Thursday 14 April 2016

The Valley chases real & elusive demons
All the basic condition theatre requires is that fire last night & those costumes 
& the human voice & people gathered together.  
Sir Trevor Nunn, Director (Cats, 1981 \  Les Miserables, 1985)

From the footlights : It is said that every encounter between people, where there's a witness, has at least four truths to it. The "omniscient" truth -- what a 3-D sound-camera would capture. The protagonist's truth. The antagonist's truth. The witness's truth. Thus there is never but one truth. Nor will any truth be absolute. And none can be 100% discounted, either.

VPD gets a public disturbance call at the Joyce Street Skytrain station. Constable Dan attends. Encounters teenager Connor who is flailing a bat of some sort 'round and 'round his head as if scaring passengers away from his space. He looks delirious. Dan treats him like a common assaulter. When Connor lunges for his dropped baton, Dan overpowers him, cuffs him, and breaks his jaw in the process. Connor's mom insists it's police brutality and demands justice. The question : is a cop's Job#1 to restore public order? Or is there another "truth" or two when apparent mental illness is involved that need to factor in?

Any tour on Skytrain around Vancouver reveals the complex composition of people who crush its station platforms and cars. Lots of sketchy conduct at the Commercial Drive station or New Westminster station or Main Street station, which I frequent weekly in my travels. Since the closure of Coquitlam's Riverview and Tranquille in Kamloops in the early 80's, fact is thousands of people with mental health disabilities are elbow-to-elbow with the hoi polloi in metro Vancouver. Joan MacLeod in The Valley explores how peoples' everyday struggles intersect, how all their truths demand empathy. The ACT production at Granville Island through May 7th is a touching observation & disquisition about how these daily human encounters call out for our better angels to shadow us.

How it's all put together : Most plays proceed in a linear manner. As in beginning, middle, end. Exposition, rising action, climax, denouement. Such, playwright MacLeod seems to be saying, is not the case at all in life. Arrhythmia. Contradiction. Irony. Paradox. All these influences moment by moment for each of us. Else why would divorced and overprotective single-kid Mom Sharon Crane (Kerry Sandomirsky) ever think that being perky & chirpy & and ever-up-tempo & always crazy-praisy would do anything but further alienate and upset son Connor (Daniel Doheny) as his nascent schizophrenia develops and he struggles to get a grip. She is less mother than smother

Or take VPD Cst. Dan Milano (Robert Salvador). When he comes home to wife Janie (Pippa Mackie), she's an emotional smudgepot struggling with postpartum depression. An ex-cocaine drug addict with goof Jason, she now spends her day, all day, with a typical blubbering needy five-month-old. Janie wants to talk with Dan, share with him her angst and pain at being sequestered and cloistered. He just goes blah-blah-blah. All he wants is to zone out and decompress from the occasional gritty encounters he's had but more often days of uneventful boring drive-arounds with his partner Denise. (He is amused by how baby Zeke's feet are growing but never wants to snuggle him.)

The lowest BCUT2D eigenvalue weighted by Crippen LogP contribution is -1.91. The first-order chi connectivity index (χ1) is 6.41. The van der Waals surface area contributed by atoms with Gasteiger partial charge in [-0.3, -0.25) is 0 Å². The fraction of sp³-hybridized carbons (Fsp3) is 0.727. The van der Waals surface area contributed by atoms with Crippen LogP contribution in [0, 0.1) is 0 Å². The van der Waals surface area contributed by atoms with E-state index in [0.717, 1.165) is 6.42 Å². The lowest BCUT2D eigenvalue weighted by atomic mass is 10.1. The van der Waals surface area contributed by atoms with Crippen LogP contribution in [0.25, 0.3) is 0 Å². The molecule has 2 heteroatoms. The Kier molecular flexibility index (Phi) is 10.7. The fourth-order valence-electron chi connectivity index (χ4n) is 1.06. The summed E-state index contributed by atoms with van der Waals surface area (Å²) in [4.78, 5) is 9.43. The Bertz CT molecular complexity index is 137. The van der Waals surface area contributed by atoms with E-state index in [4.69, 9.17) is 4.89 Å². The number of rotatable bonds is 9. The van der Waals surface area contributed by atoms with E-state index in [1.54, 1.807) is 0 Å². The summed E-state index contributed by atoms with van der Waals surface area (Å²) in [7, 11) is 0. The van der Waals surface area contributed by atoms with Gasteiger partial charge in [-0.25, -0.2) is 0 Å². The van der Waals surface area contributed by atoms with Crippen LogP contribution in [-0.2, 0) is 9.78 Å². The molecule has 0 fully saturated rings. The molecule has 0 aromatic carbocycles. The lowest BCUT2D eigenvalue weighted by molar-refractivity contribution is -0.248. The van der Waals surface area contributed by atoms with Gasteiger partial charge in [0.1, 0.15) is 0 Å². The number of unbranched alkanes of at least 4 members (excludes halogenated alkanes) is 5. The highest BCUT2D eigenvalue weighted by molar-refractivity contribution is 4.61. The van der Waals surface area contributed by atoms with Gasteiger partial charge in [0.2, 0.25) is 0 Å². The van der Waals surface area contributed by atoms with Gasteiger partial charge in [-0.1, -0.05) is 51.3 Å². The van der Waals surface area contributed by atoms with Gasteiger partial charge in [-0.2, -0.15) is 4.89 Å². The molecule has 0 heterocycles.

These four characters criss-cross through circumstance. Sharon insists they meet to play out a hippie-version of indigenous healing circle\restorative justice. Ultimately mentally-troubled Connor and mentally-troubled Janie manage to connect : like seeks out like often enough. At one moment she counsels Connor against his own thoughts of suicide, then shortly she stumbles into just such an attempt herself. Another paradox in a world where brain chemistry is out of balance. (The tragic stories out of Attawapiskat need but be summoned for proof of same.)

In the end MacLeod provides no resolution to these various conflicts and tensions other than Sharon ultimately starts to let go of Connor. One can only hope she stops herself from her constant attempts to rein in life. Just let it be what it will be. For Dan and Janie it looks more of the same : likeable though he is, he will doubtless carry on trying to talk around Janie's mal de vivre instead of helping her through it.

What this show tries to bring front-of-stage : Numerous police incidents with mentally unstable folk have splashed across t.v. screens and YouTube in recent years. Starting with Vancouver Film School animator Paul Boyd in August 2007 shot nine times after waving a bicycle chain wildly overhead for some time in a stand-off. Then two months later Polish visitor Robert Dziekanski's taser gun death @ YVR by four RCMP. More recently the shooting of Phuong Na Du in November, 2014  after behaving erratically, shouting and waving a piece of 2 x 4 lumber in the air at Knight St. & 41st. MacLeod and countless others argue there is a need for more sensitivity and creative intervention when dealing with episodes involving mental imbalance whether drug-induced or psychotic. (Irony : rampaging bears are not destroyed. They are tranquilized and removed to safe environments. Not mentally ill people having an episode. Them we shoot to kill.)